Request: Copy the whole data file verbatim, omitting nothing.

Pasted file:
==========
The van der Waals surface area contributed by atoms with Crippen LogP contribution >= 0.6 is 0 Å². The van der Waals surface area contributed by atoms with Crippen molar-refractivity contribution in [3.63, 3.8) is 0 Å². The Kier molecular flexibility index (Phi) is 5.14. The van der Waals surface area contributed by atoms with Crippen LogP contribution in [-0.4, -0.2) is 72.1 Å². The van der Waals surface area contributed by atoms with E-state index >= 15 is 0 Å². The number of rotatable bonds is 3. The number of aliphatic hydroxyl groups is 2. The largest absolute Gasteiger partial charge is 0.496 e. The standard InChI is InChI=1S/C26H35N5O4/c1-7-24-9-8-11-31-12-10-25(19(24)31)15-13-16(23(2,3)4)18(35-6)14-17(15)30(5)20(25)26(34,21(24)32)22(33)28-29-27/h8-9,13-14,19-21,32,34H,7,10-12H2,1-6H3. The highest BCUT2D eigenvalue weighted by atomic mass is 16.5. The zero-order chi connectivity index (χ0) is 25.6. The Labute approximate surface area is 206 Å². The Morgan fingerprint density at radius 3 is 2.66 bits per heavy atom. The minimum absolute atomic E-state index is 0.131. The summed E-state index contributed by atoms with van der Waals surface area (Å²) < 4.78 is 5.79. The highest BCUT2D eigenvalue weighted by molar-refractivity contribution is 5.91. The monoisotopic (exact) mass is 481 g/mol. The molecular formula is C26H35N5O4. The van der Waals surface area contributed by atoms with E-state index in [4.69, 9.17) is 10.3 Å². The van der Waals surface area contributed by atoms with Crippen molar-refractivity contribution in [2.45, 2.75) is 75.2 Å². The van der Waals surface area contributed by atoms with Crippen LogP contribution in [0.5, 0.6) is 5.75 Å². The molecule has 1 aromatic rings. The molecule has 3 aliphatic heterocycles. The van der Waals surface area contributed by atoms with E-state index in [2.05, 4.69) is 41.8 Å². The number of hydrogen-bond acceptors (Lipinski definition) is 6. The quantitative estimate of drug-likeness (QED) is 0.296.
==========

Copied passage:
The van der Waals surface area contributed by atoms with Crippen LogP contribution >= 0.6 is 0 Å². The van der Waals surface area contributed by atoms with Crippen molar-refractivity contribution in [3.63, 3.8) is 0 Å². The Kier molecular flexibility index (Phi) is 5.14. The van der Waals surface area contributed by atoms with Crippen LogP contribution in [-0.4, -0.2) is 72.1 Å². The van der Waals surface area contributed by atoms with E-state index >= 15 is 0 Å². The number of rotatable bonds is 3. The number of aliphatic hydroxyl groups is 2. The largest absolute Gasteiger partial charge is 0.496 e. The standard InChI is InChI=1S/C26H35N5O4/c1-7-24-9-8-11-31-12-10-25(19(24)31)15-13-16(23(2,3)4)18(35-6)14-17(15)30(5)20(25)26(34,21(24)32)22(33)28-29-27/h8-9,13-14,19-21,32,34H,7,10-12H2,1-6H3. The highest BCUT2D eigenvalue weighted by atomic mass is 16.5. The zero-order chi connectivity index (χ0) is 25.6. The Labute approximate surface area is 206 Å². The Morgan fingerprint density at radius 3 is 2.66 bits per heavy atom. The minimum absolute atomic E-state index is 0.131. The summed E-state index contributed by atoms with van der Waals surface area (Å²) < 4.78 is 5.79. The highest BCUT2D eigenvalue weighted by molar-refractivity contribution is 5.91. The monoisotopic (exact) mass is 481 g/mol. The molecular formula is C26H35N5O4. The van der Waals surface area contributed by atoms with E-state index in [4.69, 9.17) is 10.3 Å². The van der Waals surface area contributed by atoms with Crippen molar-refractivity contribution in [2.45, 2.75) is 75.2 Å². The van der Waals surface area contributed by atoms with Crippen LogP contribution in [0.5, 0.6) is 5.75 Å². The molecule has 1 aromatic rings. The molecule has 3 aliphatic heterocycles. The van der Waals surface area contributed by atoms with E-state index in [2.05, 4.69) is 41.8 Å². The number of hydrogen-bond acceptors (Lipinski definition) is 6. The quantitative estimate of drug-likeness (QED) is 0.296.